Skip to main content


The technology world has given rise to many successful entrepreneurs over the past few decades. As the information technology sector boomed, we saw the rise of many large corporations. AT&T’s Bell Laboratories introduced the C programming language and the UNIX operating system. Xerox PARC laid the foundation for personal computing and NASA fuelled the development of the internet[1]. Then came IBM and Apple, and they revolutionized the personal computing industry, while Microsoft created the operating systems and software to run PCs.

Major tech corporations such as Intel, Oracle, Dell and HP continued to flourish. As the world wide web become more accessible to the masses, Yahoo! and Google transformed the web search business. Over the last decade, social interaction has been dramatically changed by social media companies such as MySpace, Twitter and Facebook.

Today, the internet has opened up a whole new world of opportunity for aspiring entrepreneurs. Amazon, Uber and Alibaba are a few among the many companies that epitomize the power of information technology in radically altering and redefining traditional business models.

But while the IT world has seen many successful entrepreneurs emerge and make huge fortunes and personal wealth, there is a clear lack of a social mission behind technology among entrepreneurs.

Every entrepreneur aims to make an impact in the world by introducing to society new ideas that change the way things are traditionally done. And while many entrepreneurs work toward social causes, the social cause itself does not lie at the core of the business.

The difference between entrepreneurship and social entrepreneurship lies in the fundamental purpose tied to the long-term vision of the business. Social entrepreneurs seek to transform societies at large, rather than transforming their profit margin, as classic entrepreneurs typically seek to do[2].

And so the larger idea of a technology businesses with a social mission is to create a business that makes technology available and accessible to the masses. An ecosystem that can further breed many social entrepreneurs. These entrepreneurs can have access to technology tools that can be used to build a variety of solutions to improve social well-being.

Technology needs a social mission. Information technology is going to play a major, and arguably the most critical role, in the future of mankind. Every industry will be impacted by it and every individual will demand greater access to it in many different ways. Technology belongs to everyone. As such, commodity functionality needs to be delivered as a fundamental right that every individual, as part of the digital universe, should have access to.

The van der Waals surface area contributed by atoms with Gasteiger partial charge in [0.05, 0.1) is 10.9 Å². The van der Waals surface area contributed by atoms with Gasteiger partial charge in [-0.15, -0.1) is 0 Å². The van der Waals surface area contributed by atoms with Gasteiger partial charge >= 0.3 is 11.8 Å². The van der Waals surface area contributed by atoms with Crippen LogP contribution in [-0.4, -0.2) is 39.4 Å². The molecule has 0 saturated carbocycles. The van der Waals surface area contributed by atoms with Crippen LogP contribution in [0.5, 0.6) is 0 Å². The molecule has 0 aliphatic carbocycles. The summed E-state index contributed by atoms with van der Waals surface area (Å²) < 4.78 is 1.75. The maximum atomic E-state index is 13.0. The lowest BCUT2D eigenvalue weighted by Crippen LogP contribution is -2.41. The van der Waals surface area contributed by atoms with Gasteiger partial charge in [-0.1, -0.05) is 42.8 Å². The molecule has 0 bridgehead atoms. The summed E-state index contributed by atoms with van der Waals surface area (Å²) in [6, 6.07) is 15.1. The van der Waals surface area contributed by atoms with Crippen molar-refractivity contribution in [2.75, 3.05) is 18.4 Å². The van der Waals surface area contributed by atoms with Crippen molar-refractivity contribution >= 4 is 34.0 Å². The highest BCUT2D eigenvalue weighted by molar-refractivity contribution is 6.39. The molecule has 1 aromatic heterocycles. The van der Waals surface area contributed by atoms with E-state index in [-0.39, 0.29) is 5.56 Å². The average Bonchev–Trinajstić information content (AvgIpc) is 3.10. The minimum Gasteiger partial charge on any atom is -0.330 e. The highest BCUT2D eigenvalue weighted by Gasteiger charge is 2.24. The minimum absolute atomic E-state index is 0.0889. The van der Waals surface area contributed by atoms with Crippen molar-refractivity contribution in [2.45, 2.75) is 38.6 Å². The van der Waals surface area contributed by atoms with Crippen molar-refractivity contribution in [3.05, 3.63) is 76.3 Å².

The Fundamental challenge

Studies over the qualities encompassed in a social entrepreneur have shown that very few individuals possess the talent and skills of entrepreneurs with a primarily socially motivated outlook.[3]  

Tech companies are more interested in maximizing revenues rather than offering to society useful commodity functionality for free. In such a market driven by profit-motives, it’s the end consumer that has to pay the price. Commodity functionality such as communication, sharing and collaboration, which should really be available as default functionality to every user, is sold by companies in the form of incremental products. And companies do not hesitate to repackage the same functionality and try to sell it over and over with incremental changes.

If we are to make technology more useful to society, this approach to software delivery will have to be reconsidered.

If a piece of software becomes so important that a certain number of people use it, that component should be subsidized. Instead of repackaging and reselling that component to get maximum revenue out of it for as long as people can be made to pay; that component should be publicized, in the same way as the government does with public utilities like electricity, water, gas and roads.

Entrepreneurs should be given an ecosystem to build out things so useful that everyone wants them. And such solutions will have to be appropriated for the greater body. No one company should control search, social, or data.

To distribute technology to people in the most molecular fashion, technology must be made available as an ordinary part of our being rather than a detached, disposable consumer item. Technology functionality, as it is made available to us today, is highly disintegrated and disjointed, intentionally protected inside of corporate walled gardens and hidden behind payment walls.

The social mission behind technology will endeavour to deliver technology as a body part; as an appendage to enable us to progress, to move forward. In the future, that technological appendage will have to come to be intrinsically understood. It won’t have to be explained. And the world will be able to build solutions to enhance the digital body, including of course all of the bionics stuff we see today.

  1. Wikipedia: “Technological and industrial history of the United States”, Accessed 9/11/2015
  2. Wikipedia: “Social entrepreneurship”, Accessed 9/11/2015
  3. Business Horizons (2005) 48: “Social entrepreneurship: Creating new business models to serve the poor”, Accessed 9/11/2015

Learn more about Prospus

    Please share your contact details to download the Prospus brochure.

    Join our newsletter

      Please share your contact information and we will start sending you our informative newsletter.